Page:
Top 5 Damaging Ransomware Attacks
What one word can strike fear into end users, security pros, and CIOs? Ransomware. This malware has raised to infamy recently with many major-headline attacks hitting all over the world. These recent attacks don’t indicate a new form of attack, ransomware has actually been around just about as long as malware has, and looks to be here to stay.
With the major attacks gaining media attention recently, we wanted to do a quick dive into some ransomware’s history and share a little information about the 5 worst ransomware attacks to happen and the lessons learned.
The top 5 most damaging ransomware attacks:
PC Cyborg, AKA the AIDS Trojan
In 1989, years before “ransomware” even became a common term, the first attack hit demanding $189 be sent to a post office in Panama. The malware started by Dr. Joseph Popp who distributed 20,000 floppy disks to attendees at an AIDS conference that allegedly contained a research program to help with the study of AIDS. It waited 90 reboots before changing file and directory names. This gave it time to spread to multiple who passed the disk along. It’s uncertain how many victims mailed the ransom money before someone created a way to recover files.
This is a classic don’t click on email attachments attack. CryptoLocker burst onto the scene in 2013 and really opened the age of ransomware on a grand scale. After attachments from spam messages were opened, it used RSA public key encryption to seal up user files, demanding cash in return for the decryption keys. It infected more than 500,000 systems and estimated to have earned $3 m to $27m in ransom. CryptoLocker also led to variations of imitations such as CryptoWall and TorrentLocker. This attack shows the importance of email security. The right spam blocker technology and antispam filtering can help bring the end of junk email.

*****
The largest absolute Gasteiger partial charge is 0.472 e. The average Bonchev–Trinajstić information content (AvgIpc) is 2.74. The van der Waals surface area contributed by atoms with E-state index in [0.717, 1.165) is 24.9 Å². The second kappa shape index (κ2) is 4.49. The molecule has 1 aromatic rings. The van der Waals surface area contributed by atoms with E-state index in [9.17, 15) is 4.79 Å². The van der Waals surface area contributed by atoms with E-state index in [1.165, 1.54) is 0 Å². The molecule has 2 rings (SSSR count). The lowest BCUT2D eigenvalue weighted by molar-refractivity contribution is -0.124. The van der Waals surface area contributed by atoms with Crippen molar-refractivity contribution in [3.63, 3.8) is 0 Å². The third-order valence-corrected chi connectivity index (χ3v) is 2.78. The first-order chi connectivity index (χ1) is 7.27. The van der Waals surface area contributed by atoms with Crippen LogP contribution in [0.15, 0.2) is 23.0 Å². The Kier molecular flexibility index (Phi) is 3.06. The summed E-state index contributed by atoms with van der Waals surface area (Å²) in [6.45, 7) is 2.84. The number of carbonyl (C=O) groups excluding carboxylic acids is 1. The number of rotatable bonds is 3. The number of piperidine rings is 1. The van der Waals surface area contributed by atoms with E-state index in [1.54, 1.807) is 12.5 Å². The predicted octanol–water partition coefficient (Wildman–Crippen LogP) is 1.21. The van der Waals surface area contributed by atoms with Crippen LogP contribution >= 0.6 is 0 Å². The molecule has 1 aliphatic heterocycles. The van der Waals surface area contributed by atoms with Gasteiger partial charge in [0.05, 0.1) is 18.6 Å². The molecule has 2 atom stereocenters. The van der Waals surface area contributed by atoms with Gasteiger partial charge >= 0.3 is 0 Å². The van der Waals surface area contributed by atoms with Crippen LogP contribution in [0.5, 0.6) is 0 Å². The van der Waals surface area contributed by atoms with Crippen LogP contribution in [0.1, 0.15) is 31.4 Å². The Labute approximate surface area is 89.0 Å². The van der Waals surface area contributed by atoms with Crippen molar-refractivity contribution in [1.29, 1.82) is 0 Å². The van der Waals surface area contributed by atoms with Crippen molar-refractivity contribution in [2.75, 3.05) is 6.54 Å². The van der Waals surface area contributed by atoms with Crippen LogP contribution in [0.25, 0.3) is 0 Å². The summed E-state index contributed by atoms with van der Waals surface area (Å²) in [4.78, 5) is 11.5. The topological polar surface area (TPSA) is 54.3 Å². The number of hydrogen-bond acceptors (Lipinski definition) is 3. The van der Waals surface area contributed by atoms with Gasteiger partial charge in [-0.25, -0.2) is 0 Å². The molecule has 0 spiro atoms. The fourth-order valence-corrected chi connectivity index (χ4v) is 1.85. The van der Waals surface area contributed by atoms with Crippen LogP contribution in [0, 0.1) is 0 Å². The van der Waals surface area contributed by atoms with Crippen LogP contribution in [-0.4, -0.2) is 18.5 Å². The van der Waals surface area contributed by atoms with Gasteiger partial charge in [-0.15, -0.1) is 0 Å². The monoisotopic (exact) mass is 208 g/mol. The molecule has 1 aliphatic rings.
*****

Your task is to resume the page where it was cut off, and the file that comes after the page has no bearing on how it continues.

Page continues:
This attack led multiple healthcare companies to fall victim. For example, Hollywood Presbyterian Medical Center paid 17k to recover patient data records. LOcky combed social engineering with a Word macro that did not seem to carry anything obvious. A Word document would be disguised as an invoice, but would prompt the victim to enable macros in order to render properly. The macro would then download the malware, encrypt the victim’s data and demand a ransom. With the right employee training and security education, this security hassle could have been greatly minimized.
The advanced ransomware encrypts the victim computer’s master file table rather than individual files and replaces the master boot record with a ransom note. This made the entire system unusable very quickly unless the ransom is paid. This was the first ransomware-as-a-service operation to hit the scene. Advanced Malware Protection is the most effective solution for known and emerging advanced threats such as Petya and its variants.
Most recent and probably most recognizable on this list is WannaCry which hit in May of 2017. The attack hit more than 200K systems in 150 countries. Using worm-like methods, it spread from an infected machine to others on the same network. What’s interesting is it utilized leaked hacking tools from the NSA and took advantage of a defect in Microsoft’s implementation of the SMB protocol.
The lesson from these ransomware experiences? It’s important to talk to your staff about phishing, patch your systems, have a tested data back up and disaster recovery plan, implement email and webfiltering, and utilize the best malware and ransomware protection.
If you want the best to defend and protect your network before, during and after a malware or ransomware attack, contact us about our portfolio of security solutions.
Frank is a systems engineer, specializing in network consulting for LAN, WAN, cybersecurity and data center/hyperconvergence.
Credentials? Plenty. CCNA, CCDA, CCNP, CCSP, VCP5-DCV